The former spouse of an employee who is getting retirement or disability benefits is entitled to a benefit on his record if she is at least 62 years old and they had been married for at least ten years before the divorce. Know the rules about social security and divorce.
A spouse divorced for at least two years can receive a divorced spouse’s benefit at age 62 if her former spouse is eligible for retirement benefits, whether or not the benefits have been claimed by the former spouse. As long as he is eligible for benefits, she can collect regardless of whether he has retired. Prior to 1985, a divorced spouse could receive benefits only if her ex-spouse had actually applied for and begun receiving benefits.
A divorced spouse is entitled to reduced survivors’ benefits after the death of her former spouse if she is at least 60 years old (50 if disabled) and was married to her former spouse for at least ten years before the divorce; she is entitled to full benefits at age 66, or at any age if she is caring for a child who is either under 16 or disabled and who is getting benefits on the same record. The child must be the spouse’s natural or legally adopted son or daughter. A divorced spouse can get benefits on the basis of child care only if the former spouse dies.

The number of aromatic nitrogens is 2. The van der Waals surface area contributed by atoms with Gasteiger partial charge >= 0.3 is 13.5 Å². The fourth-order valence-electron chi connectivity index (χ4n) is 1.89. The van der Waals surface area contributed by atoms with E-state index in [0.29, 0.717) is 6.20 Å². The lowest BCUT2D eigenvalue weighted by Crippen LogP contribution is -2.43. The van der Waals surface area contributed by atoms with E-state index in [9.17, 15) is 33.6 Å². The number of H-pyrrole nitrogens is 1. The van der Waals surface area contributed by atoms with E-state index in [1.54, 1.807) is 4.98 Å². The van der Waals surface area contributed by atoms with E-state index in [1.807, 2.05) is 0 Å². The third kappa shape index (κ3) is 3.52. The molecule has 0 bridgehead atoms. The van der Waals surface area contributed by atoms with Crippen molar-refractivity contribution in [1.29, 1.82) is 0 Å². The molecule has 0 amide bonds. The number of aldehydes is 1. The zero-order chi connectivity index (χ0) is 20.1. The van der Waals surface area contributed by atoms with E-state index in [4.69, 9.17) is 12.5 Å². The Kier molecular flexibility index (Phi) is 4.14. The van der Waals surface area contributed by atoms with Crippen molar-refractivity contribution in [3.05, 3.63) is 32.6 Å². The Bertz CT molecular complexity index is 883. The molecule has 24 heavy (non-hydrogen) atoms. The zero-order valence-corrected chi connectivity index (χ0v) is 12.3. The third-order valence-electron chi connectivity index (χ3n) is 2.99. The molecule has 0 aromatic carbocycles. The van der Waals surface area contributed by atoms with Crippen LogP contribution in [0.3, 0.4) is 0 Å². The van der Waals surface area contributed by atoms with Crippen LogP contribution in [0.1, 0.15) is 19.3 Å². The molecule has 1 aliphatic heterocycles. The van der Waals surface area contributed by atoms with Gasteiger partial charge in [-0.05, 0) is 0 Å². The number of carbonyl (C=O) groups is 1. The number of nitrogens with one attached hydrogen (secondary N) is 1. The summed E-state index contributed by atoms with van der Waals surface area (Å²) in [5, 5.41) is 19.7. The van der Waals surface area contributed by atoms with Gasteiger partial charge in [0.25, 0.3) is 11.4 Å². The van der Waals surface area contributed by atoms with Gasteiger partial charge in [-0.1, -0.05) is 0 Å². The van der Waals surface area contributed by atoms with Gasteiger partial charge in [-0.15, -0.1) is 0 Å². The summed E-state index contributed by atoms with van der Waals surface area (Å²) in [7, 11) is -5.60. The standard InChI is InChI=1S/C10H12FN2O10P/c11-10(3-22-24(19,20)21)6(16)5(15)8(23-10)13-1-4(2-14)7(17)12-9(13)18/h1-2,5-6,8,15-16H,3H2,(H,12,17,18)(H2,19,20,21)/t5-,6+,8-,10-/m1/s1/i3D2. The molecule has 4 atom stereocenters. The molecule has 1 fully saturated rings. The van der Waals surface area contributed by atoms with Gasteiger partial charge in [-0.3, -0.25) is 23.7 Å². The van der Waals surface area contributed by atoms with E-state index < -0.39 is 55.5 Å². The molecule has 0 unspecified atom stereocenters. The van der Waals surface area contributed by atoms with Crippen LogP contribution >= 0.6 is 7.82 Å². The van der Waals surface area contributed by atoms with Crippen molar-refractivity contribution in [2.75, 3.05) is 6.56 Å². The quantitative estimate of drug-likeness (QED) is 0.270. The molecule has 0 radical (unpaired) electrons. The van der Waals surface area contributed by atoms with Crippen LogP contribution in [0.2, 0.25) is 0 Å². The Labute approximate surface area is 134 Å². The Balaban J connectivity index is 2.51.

The rules on remarriage of divorced spouses are the same as those for widows.
Generally, a divorced spouse cannot collect social security under an ex-spouse’s earning record if she remarries before the age of 60. Remarriage after age 60 (or age 50 if she is disabled) will not prevent her from getting benefit payments based on her former spouse’s earnings record. Of course, if her own benefits or benefits based on her new spouse’s earnings record would be higher, she would collect those higher benefits instead.
For further information contact:
Social Security Administration:1-800-772-1213